You always hear about the “new” Southie—the shiny, glittering Seaport District, the red-hot Fort Point area, the ever-changing Broadway, and the white-hot area around the Broadway T stop that, like much of Southie, is literally unrecognizable to people who may not have seen it for a decade or two. South Boston still has its core of working-class folk who have been around for generations, however, and while many of the old-school restaurants and bars are no longer around, a handful of such spots do exist—especially once you get off the main roads. And one of the least known of the bunch is an odd one in some ways, because even though very few outside of Southie know about it, Seapoint Bar and Grill happens to reside underneath one of the neighborhood’s most famous spaces.
Perhaps one of the toughest dining and drinking spots to get to in South Boston if you aren’t familiar with the layout of the neighborhood, Seapoint Bar and Grill sits about midway up the hill between Carson Beach and Dorchester Heights where E 8th Street and Covington Street meet, and the latter is such a steep road that the top of it becomes a long staircase that seems like something you might find in San Francisco. The entrance on E 8th Street is for the function/events room, and this space is one you might know about: It is where former senate president Billy Bulger used to host the St. Patrick’s Day Breakfasts when the place was called the Bayside Club. The lower level of the space is accessed via a side entrance in the parking lot (yes, it has a parking lot) along Covington Street, and this is where the bar and grill part of Seapoint Bar and Grill resides, only a few steps down but a world away from the function room. Here, you will find a dark and very old-feeling watering hole with pool tables, Keno, TVs, and a mural of local sports figures. There is a bar on the right where you’ll likely hear some serious Boston accents (or Irish accents) and a dining area just to the left of the bar where you’ll find a mix of locals, but probably very few people from outside the immediate area. Even though it is definitely a provincial-feeling spot, the Seapoint is a friendly place overall, and it really is less of a dive bar and more of a neighborhood joint.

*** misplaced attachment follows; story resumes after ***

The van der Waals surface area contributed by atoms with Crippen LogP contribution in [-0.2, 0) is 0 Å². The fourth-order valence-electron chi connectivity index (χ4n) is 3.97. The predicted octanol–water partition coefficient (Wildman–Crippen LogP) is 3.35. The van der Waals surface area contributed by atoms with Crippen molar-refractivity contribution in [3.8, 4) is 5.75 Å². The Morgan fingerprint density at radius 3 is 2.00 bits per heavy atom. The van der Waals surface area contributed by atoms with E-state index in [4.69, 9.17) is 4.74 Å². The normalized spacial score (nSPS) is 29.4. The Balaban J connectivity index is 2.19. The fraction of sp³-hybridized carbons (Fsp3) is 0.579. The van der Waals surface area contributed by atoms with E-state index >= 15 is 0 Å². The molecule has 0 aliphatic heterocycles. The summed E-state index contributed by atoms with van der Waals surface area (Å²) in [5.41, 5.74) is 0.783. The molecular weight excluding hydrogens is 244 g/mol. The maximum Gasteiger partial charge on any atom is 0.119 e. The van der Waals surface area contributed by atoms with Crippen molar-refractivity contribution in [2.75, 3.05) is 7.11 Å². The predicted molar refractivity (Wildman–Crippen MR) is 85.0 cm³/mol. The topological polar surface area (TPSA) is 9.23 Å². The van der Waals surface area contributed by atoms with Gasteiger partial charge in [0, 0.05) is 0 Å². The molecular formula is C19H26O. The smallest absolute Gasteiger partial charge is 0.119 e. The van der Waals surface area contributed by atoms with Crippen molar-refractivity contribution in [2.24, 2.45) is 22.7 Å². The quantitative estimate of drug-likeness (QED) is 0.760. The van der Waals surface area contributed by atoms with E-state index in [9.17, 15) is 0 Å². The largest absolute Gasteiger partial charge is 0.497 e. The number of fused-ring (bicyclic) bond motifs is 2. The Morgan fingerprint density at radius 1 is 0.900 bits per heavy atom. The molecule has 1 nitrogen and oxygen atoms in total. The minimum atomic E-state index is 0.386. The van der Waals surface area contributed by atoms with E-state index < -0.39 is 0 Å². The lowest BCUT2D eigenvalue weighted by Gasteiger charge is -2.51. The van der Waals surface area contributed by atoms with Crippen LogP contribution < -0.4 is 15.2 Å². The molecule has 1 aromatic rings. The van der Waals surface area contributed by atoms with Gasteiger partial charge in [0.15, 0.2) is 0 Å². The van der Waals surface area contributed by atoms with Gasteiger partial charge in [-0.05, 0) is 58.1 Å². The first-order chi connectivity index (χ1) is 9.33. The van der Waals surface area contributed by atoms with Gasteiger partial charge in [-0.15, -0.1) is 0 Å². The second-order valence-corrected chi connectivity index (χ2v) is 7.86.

Because it is a no-frills local hangout, the offerings at Seapoint Bar and Grill hold few surprises, and much of the food here is basic pub grub and classic American fare such as wings, tenders, mozzarella sticks, potato skins, grilled cheese, club sandwiches, chicken pot pie, American chop suey, fries, onion rings, and the like. There are some real highlights, however, including two in particular that are reason enough to come here: the steak tips, which some say are the best in Southie (though it is really tough to beat the outstanding “Quiet Man” tips from the nearby Telegraph Hill restaurant and bar) and the thin-crust Italian-style pizza, which is indeed among the best in South Boston, with a rich sauce, flavorful crust that has just the right amount of char, and perfectly browned cheese on top. If you are a beer or wine snob, look elsewhere (or pretend not to be a beer or wine snob for an hour or two) because there aren’t many high-end choices here, but there’s nothing wrong with cheap beer, wine, and mixed drinks—or shots—especially when you have a plate of tips or pizza in front of you.
The building housing Southie’s Seapoint Bar and Grill has a whole lot of history, as the space upstairs has been the site of lots of jabs, jokes, and good times over the years that many have either seen in person or on TV. But the restaurant and bar itself remains a nearly completely unknown place that is a good option if you want to feel like you’re a million miles away from the trendy eateries and hotspots with long lines. It may not be for everyone, but if you love a good bar and enjoy hanging with locals, the Seapoint isn’t a bad choice at all.
SEAPOINT BAR AND GRILL. 367 E 8TH ST., SOUTH BOSTON.